The city Board of Ethics has fined Philadelphia Deputy City Commissioner Tracey Gordon $675 for posts on her personal Facebook page that violated restrictions on political activity for city employees. 

Gordon's attorney said she had no idea she was running afoul of the city charter, and it's likely thousands of city employees could unwittingly make the same mistake.

The Gorden case is a modern example of an old problem. To clean up corruption 60 years ago, a new city charter banned political activity by city employees. But over time, it became clear that an absolute ban on political activity violated city workers' First Amendment rights.

So last year, the Ethics Board developed new rules. Now a city employee can plant a lawn sign endorsing a candidate but can't work in a campaign or be a part ward leader or committeeperson.

And there are specific guidelines for social media.

"A city employee can express support or opposition to political parties, candidates or partisan poliltical groups in a post on a social network, as long as they meet four conditions," said Ethics Board Executive Director Shane Creamer.

The city worker employee can't reference their city employment in the post or solicit contributions.

But Gordon ran afoul of conditions three and four. She used her city computer, which is prohibited. And — this is the one many find surprising — she linked to sites created by candidates or partisan groups.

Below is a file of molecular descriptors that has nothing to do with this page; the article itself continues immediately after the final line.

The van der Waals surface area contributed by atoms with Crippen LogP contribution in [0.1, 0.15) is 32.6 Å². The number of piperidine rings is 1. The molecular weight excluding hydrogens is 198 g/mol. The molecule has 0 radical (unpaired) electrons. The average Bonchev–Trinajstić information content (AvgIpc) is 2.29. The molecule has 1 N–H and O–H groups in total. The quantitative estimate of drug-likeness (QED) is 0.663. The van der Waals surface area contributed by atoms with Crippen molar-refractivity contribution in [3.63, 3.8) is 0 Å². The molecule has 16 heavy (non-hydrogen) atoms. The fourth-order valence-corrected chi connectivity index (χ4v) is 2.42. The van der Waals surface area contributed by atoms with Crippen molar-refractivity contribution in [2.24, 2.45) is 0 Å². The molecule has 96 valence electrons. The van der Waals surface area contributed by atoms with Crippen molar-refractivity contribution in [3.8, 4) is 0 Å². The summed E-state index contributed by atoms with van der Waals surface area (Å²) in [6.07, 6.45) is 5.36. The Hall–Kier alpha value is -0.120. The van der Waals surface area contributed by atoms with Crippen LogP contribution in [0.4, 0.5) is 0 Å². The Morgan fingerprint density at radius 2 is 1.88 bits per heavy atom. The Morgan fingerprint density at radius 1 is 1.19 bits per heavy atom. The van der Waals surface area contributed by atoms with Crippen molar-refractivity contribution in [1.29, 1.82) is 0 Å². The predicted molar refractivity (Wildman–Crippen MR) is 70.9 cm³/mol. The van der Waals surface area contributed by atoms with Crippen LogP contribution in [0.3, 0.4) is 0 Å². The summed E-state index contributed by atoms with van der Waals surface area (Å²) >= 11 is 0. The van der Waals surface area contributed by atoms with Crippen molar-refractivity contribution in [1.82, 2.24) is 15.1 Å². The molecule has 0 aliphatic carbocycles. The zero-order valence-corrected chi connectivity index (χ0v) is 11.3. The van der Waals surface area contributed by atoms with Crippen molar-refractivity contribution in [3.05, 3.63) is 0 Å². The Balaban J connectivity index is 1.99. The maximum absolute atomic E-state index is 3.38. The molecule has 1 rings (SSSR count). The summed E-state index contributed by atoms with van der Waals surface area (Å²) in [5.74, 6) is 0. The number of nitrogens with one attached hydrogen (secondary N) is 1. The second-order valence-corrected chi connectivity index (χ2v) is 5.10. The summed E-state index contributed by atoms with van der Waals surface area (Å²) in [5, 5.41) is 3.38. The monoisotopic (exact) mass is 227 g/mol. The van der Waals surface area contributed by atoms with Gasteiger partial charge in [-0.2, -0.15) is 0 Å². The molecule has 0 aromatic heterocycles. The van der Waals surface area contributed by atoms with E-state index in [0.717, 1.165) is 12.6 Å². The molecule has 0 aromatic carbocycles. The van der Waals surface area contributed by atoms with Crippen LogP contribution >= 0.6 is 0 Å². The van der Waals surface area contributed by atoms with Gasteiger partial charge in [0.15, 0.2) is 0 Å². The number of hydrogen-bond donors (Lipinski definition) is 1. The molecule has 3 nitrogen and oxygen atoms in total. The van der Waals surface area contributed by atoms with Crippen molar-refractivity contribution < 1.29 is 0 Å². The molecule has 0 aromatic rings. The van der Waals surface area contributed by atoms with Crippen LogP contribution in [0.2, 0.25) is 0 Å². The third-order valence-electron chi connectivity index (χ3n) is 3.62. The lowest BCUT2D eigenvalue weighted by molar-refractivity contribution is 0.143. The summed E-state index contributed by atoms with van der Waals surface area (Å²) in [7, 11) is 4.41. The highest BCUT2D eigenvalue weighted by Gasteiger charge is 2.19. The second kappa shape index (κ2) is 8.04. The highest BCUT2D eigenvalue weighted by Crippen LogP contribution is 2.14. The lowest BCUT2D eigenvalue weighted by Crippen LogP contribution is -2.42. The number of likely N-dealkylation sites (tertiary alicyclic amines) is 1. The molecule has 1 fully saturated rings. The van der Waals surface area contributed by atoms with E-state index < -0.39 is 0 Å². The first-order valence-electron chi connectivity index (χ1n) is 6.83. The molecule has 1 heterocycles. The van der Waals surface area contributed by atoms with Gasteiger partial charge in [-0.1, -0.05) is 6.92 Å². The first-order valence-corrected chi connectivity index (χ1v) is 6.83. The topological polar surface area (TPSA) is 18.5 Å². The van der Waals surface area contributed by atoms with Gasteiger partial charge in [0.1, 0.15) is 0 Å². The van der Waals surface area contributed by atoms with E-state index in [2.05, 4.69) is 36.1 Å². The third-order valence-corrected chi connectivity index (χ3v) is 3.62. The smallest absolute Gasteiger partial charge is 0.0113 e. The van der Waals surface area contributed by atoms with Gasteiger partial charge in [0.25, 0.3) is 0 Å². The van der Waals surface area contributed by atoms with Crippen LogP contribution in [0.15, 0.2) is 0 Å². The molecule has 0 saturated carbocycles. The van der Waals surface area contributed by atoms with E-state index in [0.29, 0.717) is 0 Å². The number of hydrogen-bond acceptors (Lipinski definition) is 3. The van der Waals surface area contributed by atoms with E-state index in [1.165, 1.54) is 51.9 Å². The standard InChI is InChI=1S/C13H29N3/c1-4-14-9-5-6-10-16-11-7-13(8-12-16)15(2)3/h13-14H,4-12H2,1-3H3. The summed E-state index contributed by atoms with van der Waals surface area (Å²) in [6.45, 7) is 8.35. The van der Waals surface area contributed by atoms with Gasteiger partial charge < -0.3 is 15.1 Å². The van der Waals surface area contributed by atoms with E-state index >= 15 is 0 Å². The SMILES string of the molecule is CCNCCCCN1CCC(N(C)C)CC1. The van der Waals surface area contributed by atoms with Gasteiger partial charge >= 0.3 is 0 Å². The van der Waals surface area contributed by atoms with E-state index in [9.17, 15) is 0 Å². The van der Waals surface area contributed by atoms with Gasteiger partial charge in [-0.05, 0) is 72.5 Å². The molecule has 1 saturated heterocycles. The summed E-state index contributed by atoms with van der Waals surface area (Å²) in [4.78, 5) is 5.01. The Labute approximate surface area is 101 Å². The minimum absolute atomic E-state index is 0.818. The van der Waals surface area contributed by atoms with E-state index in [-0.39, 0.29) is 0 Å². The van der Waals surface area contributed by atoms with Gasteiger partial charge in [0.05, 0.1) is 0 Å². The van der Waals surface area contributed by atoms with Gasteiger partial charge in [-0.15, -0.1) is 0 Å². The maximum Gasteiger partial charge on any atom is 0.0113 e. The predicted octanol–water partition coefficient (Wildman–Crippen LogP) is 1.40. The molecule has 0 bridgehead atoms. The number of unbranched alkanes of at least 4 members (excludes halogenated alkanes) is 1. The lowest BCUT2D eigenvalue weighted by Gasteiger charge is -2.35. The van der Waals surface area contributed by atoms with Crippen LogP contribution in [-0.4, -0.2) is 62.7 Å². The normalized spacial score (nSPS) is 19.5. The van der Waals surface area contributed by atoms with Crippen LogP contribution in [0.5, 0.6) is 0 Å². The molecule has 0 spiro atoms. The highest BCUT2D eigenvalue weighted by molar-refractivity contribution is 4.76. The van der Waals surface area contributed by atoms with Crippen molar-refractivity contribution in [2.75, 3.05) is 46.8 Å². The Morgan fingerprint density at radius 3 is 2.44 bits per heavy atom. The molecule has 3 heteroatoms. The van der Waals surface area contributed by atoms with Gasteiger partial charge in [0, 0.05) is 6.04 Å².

Creamer agreed it can seem a subtle distinction: It's okay to endorse a candidate on Facebook, but it's a charter violation to link to the candidate's website.

"The problem is you have to draw the line somewhere," Creamer said, and when an employee links to material created by a political organization, it can give the impression the employee is formally connected to the group.

Tracey Gordon's attorney, Irv Ackelsberg, said he's sure many city workers don't know there are rules for what they can do in social media, even on their own time and their own computers.

"And it's really important that city employees understand how strict [the rules] are," Ackelsberg said. "The fact that Tracey did not receive any training about those rules in the end was not a defense."

Creamer agreed Gordon didn't willfully violate the charter, and because she cooperated, her fine was reduced from $2,700 to $675. Gordon and the Ethics Board signed an agreement to settle the matter, which you can read below.

One subject Creamer declined to address is what prompted the Ethics Board to investigate Gordon's computer use.

Anyone can file a complaint with the board, and Gordon made some enemies within the Philadelphia Democratic party when she sued the Democratic City Committee in 2010. Gordon had won an election for committeeperson, but her Democratic ward leader, Anna Brown refused to seat her.

Gordon withdrew as a plaintiff when she joined the city commission, but the suit has two other plaintiffs, including one voter who supported Gordon for the committee post. The case is pending before Pennsylvania Superior Court.